February 20, 2009

Vanderbilt’s role in global HIV fight growing

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At the conference, Sten Vermund, M.D., Ph.D., center, talks with Justin Mandala, left, and Chewe Luo, M.D. (photo by Joe Howell)

Vanderbilt’s role in global HIV fight growing

A unique meeting held here late last week was the first step in bringing Vanderbilt into a consortium of the highest-level international aid organizations working to control the spread of HIV.

Sten Vermund, M.D., Ph.D., director of the Vanderbilt Institute for Global Health (VIGH) hosted the consultative meeting with UNICEF (the United Nations Children's Fund) and its partners to examine programs meant to halt transmission of HIV from mothers to their infants in the world's poorest regions.

“We were pleased that UNICEF selected Nashville for their global consultation. UNICEF and their United Nations partners are seeking to upgrade the evaluation of outcomes for the larger global programs seeking to prevent mother-to-child transmission of HIV,” said Vermund. “They found us to be an ideal partner for this effort.”

Fifty-four members of UNICEF, UNAIDS, the World Health Organization (WHO), Centers for Disease Control and Prevention (CDC), NIH, and others from institutions around the world gathered for the two-day workshop.

Jeff Balser, M.D., Ph.D., left, and Julie Hudson, M.D., talk with UNICEF’s René Ekpini, M.D., M.P.H., at an event following the conference. (photo by Anne Rayner)

Jeff Balser, M.D., Ph.D., left, and Julie Hudson, M.D., talk with UNICEF’s René Ekpini, M.D., M.P.H., at an event following the conference. (photo by Anne Rayner)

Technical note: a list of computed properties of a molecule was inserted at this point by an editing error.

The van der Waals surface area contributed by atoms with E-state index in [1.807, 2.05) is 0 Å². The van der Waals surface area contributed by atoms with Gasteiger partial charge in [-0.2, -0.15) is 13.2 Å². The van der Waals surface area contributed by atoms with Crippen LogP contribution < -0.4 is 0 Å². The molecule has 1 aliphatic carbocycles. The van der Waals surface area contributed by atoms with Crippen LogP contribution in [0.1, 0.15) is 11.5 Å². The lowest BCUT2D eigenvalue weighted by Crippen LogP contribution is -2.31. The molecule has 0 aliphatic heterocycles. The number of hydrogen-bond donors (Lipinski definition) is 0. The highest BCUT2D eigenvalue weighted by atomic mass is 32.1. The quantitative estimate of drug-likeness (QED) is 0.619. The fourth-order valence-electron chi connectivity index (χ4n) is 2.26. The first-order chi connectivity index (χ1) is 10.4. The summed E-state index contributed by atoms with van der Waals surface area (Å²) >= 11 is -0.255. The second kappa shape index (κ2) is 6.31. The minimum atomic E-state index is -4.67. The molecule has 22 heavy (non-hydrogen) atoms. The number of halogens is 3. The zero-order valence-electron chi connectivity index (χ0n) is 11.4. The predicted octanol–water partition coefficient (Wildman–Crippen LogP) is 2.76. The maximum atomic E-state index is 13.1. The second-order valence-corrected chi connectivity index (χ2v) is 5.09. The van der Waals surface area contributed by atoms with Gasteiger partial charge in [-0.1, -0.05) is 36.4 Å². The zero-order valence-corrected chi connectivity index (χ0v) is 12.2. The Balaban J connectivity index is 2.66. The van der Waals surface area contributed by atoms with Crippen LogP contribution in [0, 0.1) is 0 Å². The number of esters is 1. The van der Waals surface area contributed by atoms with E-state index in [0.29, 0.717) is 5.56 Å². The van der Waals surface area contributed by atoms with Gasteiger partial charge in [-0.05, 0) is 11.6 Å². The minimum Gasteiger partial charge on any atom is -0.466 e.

“It's a great honor for Vanderbilt to host these world leaders in global health,” said Jeff Balser, M.D., Ph.D., associate vice chancellor for Health Affairs and dean of the School of Medicine.

“Sten Vermund and the VIGH have long been involved in HIV/AIDS research and prevention, and we are thrilled to have the opportunity to work with UNICEF on such a crucial health issue. We are in a position to make significant contributions to this effort since patient-oriented outcomes research is one of the fastest growing areas of research in the Medical Center.”

Chewe Luo, M.D., senior adviser for the HIV and AIDS section at UNICEF, agreed, saying the group turned to Vanderbilt to help collect and organize much-needed data that can be used to improve programs. UNICEF has regular working relationships with academic medical centers like Johns Hopkins and Columbia University. Luo said it was gratifying to extend partnership on this project to Vanderbilt with its expertise in evaluation of program effectiveness.

“In this economic time, it is important for UNICEF to leverage our HIV programs with evidence that focuses on evaluation and measurement. Proving programs are both effective and cost efficient is critically important, and that is a difficult task when there are different epidemiologic issues in different regions and countries. We must ensure that we have accountability and with Sten's long-time expertise we felt it was opportune to tap into Vanderbilt as part of this push to find programs that will work,” Luo said.

At the meeting, the group looked at aspects of programs including use of antiretrovirals for pregnant HIV-infected mothers, infant feeding practices, access to care for mothers and infants, diagnostic challenges and novel strategies to evaluate each aspect of the “prevention cascade.”

“The overall context of mothers' and children's health is critical to improve two-year survival for HIV-exposed infants,” Vermund said.

“I was impressed that our visitors from five continents could achieve as much consensus on how to harmonize these critical indicators,” Vermund said.

Vanderbilt will continue to be involved in planning the evaluation of programs in order to assist global aid groups in spending scarce resources with the greatest impact on preventing transmission of HIV to children.